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REALTOR® Survival: Worth It or Not?

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Brian Copeland

Brian Copeland

By Brian Copeland

In late 2010, Rock The Vote commissioned a hefty research project on political issues as they relate to young adults.  Some of the findings surprised especially the political parties.  For example, 36 percent say that it doesn’t matter to them which party is in control of Congress.  A whopping 83 percent say that their generation has the power to change the country.  They are also likely to support a candidate who supports investing in new technology to create jobs and reduce dependence on foreign oil.

When I look at these figures, they totally support what I heard in our recent YPN Advisory Subcommittee meeting, which was called to discuss The REALTOR® Party Political Survival Initiative (RPPSI).  We came together as a group to discuss the proposed $40 dues increase (from $80 to $120 annually) and whether we as a group wanted to make a statement of support or not.  Candidly, I was nervous.  This topic has been dominating the real estate blog world for several weeks, and it’s clear that many people are furious about this.

In our meeting, I heard the concerns I had been hearing locally, but I interjected to remind them, “I want to hear what YOU and your YPN locally are saying and thinking about this.” Wholeheartedly, with zero dissent, many YPNers  who have spoken out are behind the RPPSI. In fact, one member reported that they polled their YPN members locally and only one person out of 30 brought up an issue with RPPSI.  The majority in her YPN said they felt they would be watering down the industry without the RPPSI initiative.  Member after member spoke passionately about the need for this.

After I left the meeting, I had to digest.  Was I really hearing what I thought I heard?  That’s when I started searching out voter information on our demographic, and it hit me.  Again, nationally, 36 percent of young voters say they don’t care about parties in Congress, and that statistic supports the notion that our YPNers are not falling into the mindset that RPAC is too partisan.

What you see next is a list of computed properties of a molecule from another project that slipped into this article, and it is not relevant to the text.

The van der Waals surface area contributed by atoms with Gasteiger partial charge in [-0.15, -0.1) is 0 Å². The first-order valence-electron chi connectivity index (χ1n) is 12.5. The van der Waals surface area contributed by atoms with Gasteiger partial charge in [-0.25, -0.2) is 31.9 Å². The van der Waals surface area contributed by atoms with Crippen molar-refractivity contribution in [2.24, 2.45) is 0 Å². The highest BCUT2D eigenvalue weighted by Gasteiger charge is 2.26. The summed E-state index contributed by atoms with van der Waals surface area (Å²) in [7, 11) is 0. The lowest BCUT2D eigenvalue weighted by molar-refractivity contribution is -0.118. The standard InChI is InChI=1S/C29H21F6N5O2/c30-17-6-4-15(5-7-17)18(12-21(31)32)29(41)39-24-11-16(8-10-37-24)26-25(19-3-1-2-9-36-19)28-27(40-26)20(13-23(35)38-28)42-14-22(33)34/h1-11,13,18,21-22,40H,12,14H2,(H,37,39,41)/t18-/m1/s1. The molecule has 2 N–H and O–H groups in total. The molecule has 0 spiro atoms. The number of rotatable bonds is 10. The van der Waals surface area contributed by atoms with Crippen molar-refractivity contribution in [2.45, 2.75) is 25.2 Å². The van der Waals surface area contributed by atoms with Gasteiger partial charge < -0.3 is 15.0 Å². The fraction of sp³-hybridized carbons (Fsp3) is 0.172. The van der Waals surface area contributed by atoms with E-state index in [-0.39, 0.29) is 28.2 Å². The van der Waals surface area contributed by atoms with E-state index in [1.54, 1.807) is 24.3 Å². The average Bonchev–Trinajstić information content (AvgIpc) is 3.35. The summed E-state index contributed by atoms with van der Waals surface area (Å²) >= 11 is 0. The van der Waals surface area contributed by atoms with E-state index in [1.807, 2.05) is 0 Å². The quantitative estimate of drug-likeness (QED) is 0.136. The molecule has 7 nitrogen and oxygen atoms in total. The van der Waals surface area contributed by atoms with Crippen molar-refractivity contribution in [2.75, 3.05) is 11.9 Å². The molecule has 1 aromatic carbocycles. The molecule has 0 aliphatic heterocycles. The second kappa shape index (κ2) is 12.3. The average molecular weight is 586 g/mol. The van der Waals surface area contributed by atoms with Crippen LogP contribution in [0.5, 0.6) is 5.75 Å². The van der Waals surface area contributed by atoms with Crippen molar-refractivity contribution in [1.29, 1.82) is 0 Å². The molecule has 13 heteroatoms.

Young adults feel as if we have the power to affect change in our country.  We also feel that way in our industry.  We know that change comes about at a cost.  We’re looking at our future in this industry.  While some may stereotype a young professional as “go with the flow” or disconnected, the stereotype is simply false.  The circle of YPNers I see are amazingly intelligent.  Many, if not the vast majority, hold bachelor’s degrees and beyond.  Most are investing today in their tomorrow and running their businesses like well-oiled machines.  Our YPNers understand that RPPSI is an investment in our future, not a statement about partisanship or increasing monies in a tough time.

Many of you who may stumble across this post will disagree.  That’s fine.  All I can say is that our YPN “on the ground” information shows that we are in line with with other young professionals throughout the nation who aren’t even necessarily in real estate.  We’re ready to invest in our future and move to positive dialog…the sooner, the better.

Brian Copeland is a real estate practitioner in Nashville, Tenn. You can follow Brian on Twitter: @NashvilleBrian

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Comments 2

  1. I have been around over 30 years in this business. I am for the raise if we benefit quickly from it, I am not in favor of a increase for something that might work or benefit us or might not. False promises lead to distrust. , i like cold hard results quickly. I know how this works and remember when my license was $125 now its $545 !! And it still does the exact same thing. Luckily income has increased, But for agents on a tight budget i have talked to have said they will quit the business.. Would you rather loose $40 a year ot the amount of the full dues?

  2. Brian:
    You said “We’re ready to invest in our future and move to positive dialog…” Are you suggesting that us older folks who have carried this origination for decades aren’t using a positive dialog? Are you suggesting that because we may not like to be told we will be paying for candidates and laws we are not in favor of that we should accept it? Are you saying that if we don’t as you say “invest in our future” by passing this bill that our industry will not survive” ? Brian, your youth and inexperience is showing.

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